Figure 2: Electrodes placed on the forearm for electrical stimulation using neuromuscular junction monitor

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Statistical analysis

Statistical analysis was performed using SPSS ® version 13 (SPSS Inc. Chicago, IL, USA). The descriptive statistics for continuous variables was expressed as mean and 95% confidence interval (95% CI). The co-efficient of reliability (or consistency) for three independent measurements obtained from each technique was determined by Cronbach's co-efficient alpha (α C). A α C of >0.7 was considered as acceptable inter-rater variability.

The correlation between the threshold values and tolerance values recorded by standardized algometer and using the sphygmomanometer technique and the nerve stimulator technique was performed using Pearson correlation and a two-tailed significance of <0.05 was considered as agreement with the study hypothesis that there was correlation between the standardized algometer and the tested techniques.

  Results Top

37 volunteers completed the test. Two subjects had the PT for electrical stimulation deviating by >2 mA and were therefore excluded from the analysis. Two subjects did not complete the test owing to work schedules. One subject withdrew from the study owing to apprehension. The analysis included 30 males and 5 females. The mean age was 29.02 (standard deviation [SD]: 8.8) and weight. The pain thresholds and tolerance assessed by the three techniques is shown in [Table 1]. There was a wide range of pain thresholds and tolerance in the population studied. The Cronbach's alpha α C for inter-rater reliability was >0.7 for all the three techniques [Table 1] suggesting that the techniques have relatively high internal consistency and low inter-rater variability. The correlation between the three techniques, their co-efficient and the significance are given in [Table 2] and [Figure 3] and [Figure 4]. There was a very high degree of correlation between the Pdt and Ptt assesses by algometer and that assessed by sphygmomanometer technique and nerve stimulator technique. The correlation was better with the sphygmomanometer cuff technique than the nerve stimulator technique.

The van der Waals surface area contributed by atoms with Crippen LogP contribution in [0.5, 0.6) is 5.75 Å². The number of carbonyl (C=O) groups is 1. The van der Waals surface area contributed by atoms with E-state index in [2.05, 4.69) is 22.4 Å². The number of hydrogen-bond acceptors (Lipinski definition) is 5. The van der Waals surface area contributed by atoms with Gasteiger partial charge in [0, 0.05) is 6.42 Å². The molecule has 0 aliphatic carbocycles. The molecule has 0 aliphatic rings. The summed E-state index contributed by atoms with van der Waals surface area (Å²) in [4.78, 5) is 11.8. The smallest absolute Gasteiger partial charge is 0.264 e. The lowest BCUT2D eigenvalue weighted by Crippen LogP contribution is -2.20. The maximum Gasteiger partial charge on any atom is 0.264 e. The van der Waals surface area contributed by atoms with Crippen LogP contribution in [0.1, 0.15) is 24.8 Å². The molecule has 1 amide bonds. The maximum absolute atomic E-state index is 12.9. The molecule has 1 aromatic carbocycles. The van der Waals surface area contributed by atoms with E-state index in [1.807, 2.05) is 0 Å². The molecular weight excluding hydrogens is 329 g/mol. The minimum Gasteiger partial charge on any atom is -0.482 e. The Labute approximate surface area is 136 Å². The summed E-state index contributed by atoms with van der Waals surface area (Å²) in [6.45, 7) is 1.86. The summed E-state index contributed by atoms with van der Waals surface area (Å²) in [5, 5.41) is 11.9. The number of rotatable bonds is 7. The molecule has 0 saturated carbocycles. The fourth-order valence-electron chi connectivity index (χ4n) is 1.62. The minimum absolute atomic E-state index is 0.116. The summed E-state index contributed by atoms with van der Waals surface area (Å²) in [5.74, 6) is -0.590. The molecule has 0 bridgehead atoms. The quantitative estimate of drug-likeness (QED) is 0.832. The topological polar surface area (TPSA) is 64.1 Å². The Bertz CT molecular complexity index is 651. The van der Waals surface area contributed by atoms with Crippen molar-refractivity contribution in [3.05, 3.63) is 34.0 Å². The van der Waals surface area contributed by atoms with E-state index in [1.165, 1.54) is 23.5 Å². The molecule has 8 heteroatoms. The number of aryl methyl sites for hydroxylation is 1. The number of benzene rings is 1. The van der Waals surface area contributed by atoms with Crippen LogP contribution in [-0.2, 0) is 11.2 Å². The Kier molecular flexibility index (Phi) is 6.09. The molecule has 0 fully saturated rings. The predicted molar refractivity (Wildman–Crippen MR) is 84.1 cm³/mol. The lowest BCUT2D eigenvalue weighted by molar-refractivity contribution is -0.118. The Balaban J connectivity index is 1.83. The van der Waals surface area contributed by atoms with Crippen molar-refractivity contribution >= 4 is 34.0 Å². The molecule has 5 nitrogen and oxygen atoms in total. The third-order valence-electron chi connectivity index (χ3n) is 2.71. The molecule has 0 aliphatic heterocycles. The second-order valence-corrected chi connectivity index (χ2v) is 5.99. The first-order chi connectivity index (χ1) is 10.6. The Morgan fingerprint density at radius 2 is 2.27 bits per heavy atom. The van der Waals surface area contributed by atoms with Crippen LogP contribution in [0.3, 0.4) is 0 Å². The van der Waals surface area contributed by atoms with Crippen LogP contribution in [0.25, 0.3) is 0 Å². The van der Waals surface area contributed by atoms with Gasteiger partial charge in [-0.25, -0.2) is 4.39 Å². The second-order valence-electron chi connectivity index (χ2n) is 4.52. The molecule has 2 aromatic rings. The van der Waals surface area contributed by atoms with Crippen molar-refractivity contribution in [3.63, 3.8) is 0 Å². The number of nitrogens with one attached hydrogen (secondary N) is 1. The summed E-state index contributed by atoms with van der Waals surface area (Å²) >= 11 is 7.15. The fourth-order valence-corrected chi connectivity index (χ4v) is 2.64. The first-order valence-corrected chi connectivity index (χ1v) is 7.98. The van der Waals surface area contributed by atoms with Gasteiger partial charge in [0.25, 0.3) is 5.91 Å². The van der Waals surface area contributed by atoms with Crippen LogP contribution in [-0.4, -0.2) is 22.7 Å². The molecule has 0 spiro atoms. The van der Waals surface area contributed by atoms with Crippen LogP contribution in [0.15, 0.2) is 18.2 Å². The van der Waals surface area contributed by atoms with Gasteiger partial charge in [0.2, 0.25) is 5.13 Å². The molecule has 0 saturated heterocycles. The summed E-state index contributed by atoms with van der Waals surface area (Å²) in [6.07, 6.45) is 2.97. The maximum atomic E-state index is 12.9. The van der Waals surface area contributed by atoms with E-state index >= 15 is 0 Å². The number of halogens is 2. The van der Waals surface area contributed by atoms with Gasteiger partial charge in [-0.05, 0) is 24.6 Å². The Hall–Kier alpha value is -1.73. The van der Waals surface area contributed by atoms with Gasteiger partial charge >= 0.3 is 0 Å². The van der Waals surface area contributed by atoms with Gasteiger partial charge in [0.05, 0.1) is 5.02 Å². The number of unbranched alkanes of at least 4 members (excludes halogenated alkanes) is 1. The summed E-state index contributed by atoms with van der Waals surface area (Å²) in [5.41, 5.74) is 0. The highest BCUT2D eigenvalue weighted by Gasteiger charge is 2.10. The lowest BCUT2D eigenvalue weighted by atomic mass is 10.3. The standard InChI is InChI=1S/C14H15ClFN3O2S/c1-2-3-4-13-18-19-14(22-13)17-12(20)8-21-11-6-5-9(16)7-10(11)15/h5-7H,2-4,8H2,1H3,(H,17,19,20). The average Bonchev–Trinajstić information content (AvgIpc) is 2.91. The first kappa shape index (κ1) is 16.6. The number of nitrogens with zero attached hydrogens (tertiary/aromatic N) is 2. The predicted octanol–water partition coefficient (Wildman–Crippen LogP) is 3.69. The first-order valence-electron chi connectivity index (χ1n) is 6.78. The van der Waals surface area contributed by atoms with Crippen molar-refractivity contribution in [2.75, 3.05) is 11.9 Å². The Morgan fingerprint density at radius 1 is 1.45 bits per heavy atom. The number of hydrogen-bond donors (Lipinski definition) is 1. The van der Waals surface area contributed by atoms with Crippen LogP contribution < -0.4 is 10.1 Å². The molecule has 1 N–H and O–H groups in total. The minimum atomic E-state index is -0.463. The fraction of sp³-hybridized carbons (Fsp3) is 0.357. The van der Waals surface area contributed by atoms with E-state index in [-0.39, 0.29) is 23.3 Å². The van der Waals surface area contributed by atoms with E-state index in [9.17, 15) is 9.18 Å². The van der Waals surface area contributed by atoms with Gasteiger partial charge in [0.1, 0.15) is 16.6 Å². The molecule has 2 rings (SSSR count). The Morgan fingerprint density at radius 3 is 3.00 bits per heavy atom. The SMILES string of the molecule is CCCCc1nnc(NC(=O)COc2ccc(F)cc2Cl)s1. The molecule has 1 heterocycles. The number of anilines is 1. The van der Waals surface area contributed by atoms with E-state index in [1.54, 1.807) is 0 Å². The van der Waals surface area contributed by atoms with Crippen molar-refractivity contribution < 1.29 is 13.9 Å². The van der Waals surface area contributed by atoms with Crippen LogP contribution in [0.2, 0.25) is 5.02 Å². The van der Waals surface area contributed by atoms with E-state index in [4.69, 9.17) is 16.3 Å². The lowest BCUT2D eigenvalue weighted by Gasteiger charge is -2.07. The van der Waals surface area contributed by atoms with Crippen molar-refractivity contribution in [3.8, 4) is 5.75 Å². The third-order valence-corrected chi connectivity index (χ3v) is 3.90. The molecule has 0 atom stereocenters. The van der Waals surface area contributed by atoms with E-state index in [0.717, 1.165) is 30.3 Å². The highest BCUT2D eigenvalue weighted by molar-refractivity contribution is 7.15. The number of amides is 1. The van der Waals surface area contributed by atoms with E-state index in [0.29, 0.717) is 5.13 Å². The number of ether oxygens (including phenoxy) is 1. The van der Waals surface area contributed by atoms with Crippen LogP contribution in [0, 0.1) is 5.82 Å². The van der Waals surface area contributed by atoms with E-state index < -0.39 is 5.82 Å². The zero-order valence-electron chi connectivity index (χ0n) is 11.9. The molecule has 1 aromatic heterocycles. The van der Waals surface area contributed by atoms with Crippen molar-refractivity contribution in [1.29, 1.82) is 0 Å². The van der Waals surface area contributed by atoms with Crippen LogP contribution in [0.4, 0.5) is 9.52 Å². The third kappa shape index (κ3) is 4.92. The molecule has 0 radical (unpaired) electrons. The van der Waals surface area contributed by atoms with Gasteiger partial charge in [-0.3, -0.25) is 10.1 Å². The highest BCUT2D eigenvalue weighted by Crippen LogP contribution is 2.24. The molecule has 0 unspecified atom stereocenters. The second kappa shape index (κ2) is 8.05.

Figure 3: Scatter plot showing relationship between pain measured by standard algometer and sphygmomanometer cuff technique

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Figure 4: Scatter plot showing relationship between pain measured by standard algometer and nerve stimulator technique

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Table 1: Pain threshold and tolerance assessed by the standard algometer, cuff and nerve stimulator techniques and their inter-rater correlation

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Table 2: Correlation between pain threshold and tolerance assesses by the standard algometer, cuff and nerve stimulator techniques

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  Discussion Top

It is important to quantify pain for experimental, diagnostic and monitoring purposes. [3] Several psychophysical and behavioral scoring techniques are commonly applied for pain measurement to assess clinical and experimentally induced pain. The psychophysical approaches use the cross-modality matching procedures to determine the relative magnitudes of verbal descriptors of pain. The common methods of assessment of pain are visual analog scale (VAS), numerical rating scale (NRS), McGill's pain questionnaire, etc. VAS is the standard method of assessment of pain, but it has certain drawbacks, namely that the scales are subjective and lack the precision necessary for accurately assessing the degree of pain in patients. McGill's pain questionnaire was developed as a tool for the study of pain management. However, this is very elaborate and time-consuming. Several behavioral measures of pain have been developed. However, the use of such scales by patients and observers to assess the amount of pain may introduce a subjective bias.